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Voters passing Sequim School District levy proposals

Sequim School District’s two levies are both passing after Tuesday night’s initial ballot count, as the district seeks supplemental funding for basic education services as well as funds for technology and infrastructure projects.

The district’s Educational Programs and Operations (EP&O) levy received 6,493 yes votes out of 11,649 ballots cast for 55.7 percent.

The school district’s capital projects levy is also passing after Tuesday night’s ballot count, with 6,726 of the 11,691 ballots cast (57.5 percent).

The four-year, $29.7 million EP&O levy replaces Sequim’s current local tax and pays for core learning functions not supported in the state’s basic education formula, while the four-year, $15 million capital projects levy addresses a number of building issues at each school campus and provides an overhaul of the district’s technology infrastructure.

“We want to thank the community for A, getting out to vote, and B, voting in favor for both (levies),” interim superintendent Jane Pryne said.

Taxpayers in the district would pay between $1.87 ($1.24 for the EP&O levy, $0.63 for the capital projects levy) and $1.89 ($1.26/$0.63) per $1,000 of assessed value starting in 2022, district officials said.

Clallam County election officials estimate the county office has about 900 ballots to count.

”I didn’t have a doubt that we would pass,” Sequim School Board president Brandino Gibson said. “I didn’t think think we’d blow this out of the water (but) the numbers were kind of about what I expected.”

The EP&O renewal levy accounts for about 17 percent of the district’s annual budget and pays for salaries for additional teachers, paraeducators, counselors and nurses, the Highly Capable program, extra-curricular activities (sports, music, drama, field trips, etc.) and other staffing costs.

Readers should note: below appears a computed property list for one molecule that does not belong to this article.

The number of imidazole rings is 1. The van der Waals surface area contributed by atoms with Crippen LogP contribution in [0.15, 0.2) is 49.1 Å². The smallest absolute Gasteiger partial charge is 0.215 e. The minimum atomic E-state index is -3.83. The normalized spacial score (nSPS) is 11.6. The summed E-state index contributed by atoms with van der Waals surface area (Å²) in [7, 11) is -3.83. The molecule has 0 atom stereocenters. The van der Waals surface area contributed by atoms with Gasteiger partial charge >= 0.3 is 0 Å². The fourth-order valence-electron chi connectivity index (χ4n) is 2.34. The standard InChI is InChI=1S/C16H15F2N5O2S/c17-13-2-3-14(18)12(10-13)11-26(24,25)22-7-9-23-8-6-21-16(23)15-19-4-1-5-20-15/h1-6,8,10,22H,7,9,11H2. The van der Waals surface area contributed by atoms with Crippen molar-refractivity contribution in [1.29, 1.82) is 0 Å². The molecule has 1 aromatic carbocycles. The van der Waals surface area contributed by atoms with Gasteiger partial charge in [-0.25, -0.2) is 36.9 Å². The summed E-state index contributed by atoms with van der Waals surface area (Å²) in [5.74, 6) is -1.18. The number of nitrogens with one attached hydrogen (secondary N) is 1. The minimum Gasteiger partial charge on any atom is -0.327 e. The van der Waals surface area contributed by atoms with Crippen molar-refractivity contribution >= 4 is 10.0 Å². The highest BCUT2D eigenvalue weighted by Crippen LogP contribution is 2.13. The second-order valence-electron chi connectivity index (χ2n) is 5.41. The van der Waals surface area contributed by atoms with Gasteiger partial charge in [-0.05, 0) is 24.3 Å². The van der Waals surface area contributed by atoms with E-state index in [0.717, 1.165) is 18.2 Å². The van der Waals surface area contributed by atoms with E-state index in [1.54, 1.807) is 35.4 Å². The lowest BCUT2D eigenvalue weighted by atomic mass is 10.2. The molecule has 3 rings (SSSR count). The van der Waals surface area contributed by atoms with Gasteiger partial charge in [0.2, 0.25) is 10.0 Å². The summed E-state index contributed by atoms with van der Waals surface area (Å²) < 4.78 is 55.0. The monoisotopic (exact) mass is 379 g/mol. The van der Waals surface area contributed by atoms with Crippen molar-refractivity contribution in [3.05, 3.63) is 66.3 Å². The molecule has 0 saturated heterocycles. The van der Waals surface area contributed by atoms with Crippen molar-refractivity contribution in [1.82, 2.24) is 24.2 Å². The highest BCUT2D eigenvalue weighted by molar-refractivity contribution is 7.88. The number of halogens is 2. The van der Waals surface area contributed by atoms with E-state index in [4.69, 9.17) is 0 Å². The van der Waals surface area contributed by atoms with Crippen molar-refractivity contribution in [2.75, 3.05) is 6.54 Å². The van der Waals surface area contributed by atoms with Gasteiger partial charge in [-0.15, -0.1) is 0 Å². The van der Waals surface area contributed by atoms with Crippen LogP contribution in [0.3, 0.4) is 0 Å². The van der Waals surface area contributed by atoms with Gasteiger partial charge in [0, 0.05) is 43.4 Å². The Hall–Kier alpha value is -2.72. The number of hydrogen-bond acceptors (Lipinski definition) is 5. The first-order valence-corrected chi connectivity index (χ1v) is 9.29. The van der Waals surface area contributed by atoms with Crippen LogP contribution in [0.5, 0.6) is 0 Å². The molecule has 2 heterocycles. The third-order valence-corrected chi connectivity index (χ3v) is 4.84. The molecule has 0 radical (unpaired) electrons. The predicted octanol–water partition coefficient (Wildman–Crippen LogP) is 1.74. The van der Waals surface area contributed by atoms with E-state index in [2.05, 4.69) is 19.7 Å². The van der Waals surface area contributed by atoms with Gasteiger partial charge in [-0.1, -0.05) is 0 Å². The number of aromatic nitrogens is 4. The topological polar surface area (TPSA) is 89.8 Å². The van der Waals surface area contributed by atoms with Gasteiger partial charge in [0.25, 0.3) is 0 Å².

“I think people understood EP&O levy monies are part of our day-to-day operation (funds),” Pryne said. “They would ask, ‘What would you do if it didn’t pass?’ I didn’t want to go down that road.”

The capital projects levy would pay for a number of projects across the district. In November, a levy committee examined and prioritized a number of projects the district is seeking to fund, including: a video surveillance system, network system, voice system district-wide; a replacement of roof, heating system, network upgrades and sewer connection at Greywolf Elementary; installation of fire alarm system at Helen Haller Elementary; a replacement of roof, gym floor repair, cafeteria floor replacement at Sequim Middle School; a replacement of heating system, science and career/technical education classroom upgrade and modernization, gym floor replacement and roof replacement among other things at Sequim High School, and replacement of the track and restrooms at the Sequim athletic stadium.

“The big thing about the Capital Projects Levy is, it just takes care of those needs we’ve had for years,” Gibson said.

Pryne said it was key having a video made detailing district needs the capital projects levy addresses (see the video here: youtube.com/watch?v=RyDM3y5ZLMY).

“We had a community group do a video, because we can’t give (people) tours right now; I think that helped,” Pryne said.

This levy and a capital projects levy that voters passed in 2017 — one that funded the construction of the district central kitchen — puts the school district in a good place to plan for growth or building replacement in the future, Gibson said. That 2017 levy project funded deconstruction of the former Sequim Community School, leaving a centrally-located piece of school property that some school leaders have proposed as a spot for a new elementary school.

“We’ve had a lot going on with school closures and COVID,” Gibson said. “Now we can move forward, whatever that may be.”

School district officials tried four times to pass a bond issue between 2014-2016, that would have funded a new elementary school. Each failed, with the third bond measure —in February 2016 — falling short by less than one half of a percent of the 60 percent super-majority required.

In 2017, voters approved a three-year, $5.75 million capital project levy that paid for demolition of unused portions of the Sequim Community School and rebuilt the central kitchen facility on the same property.

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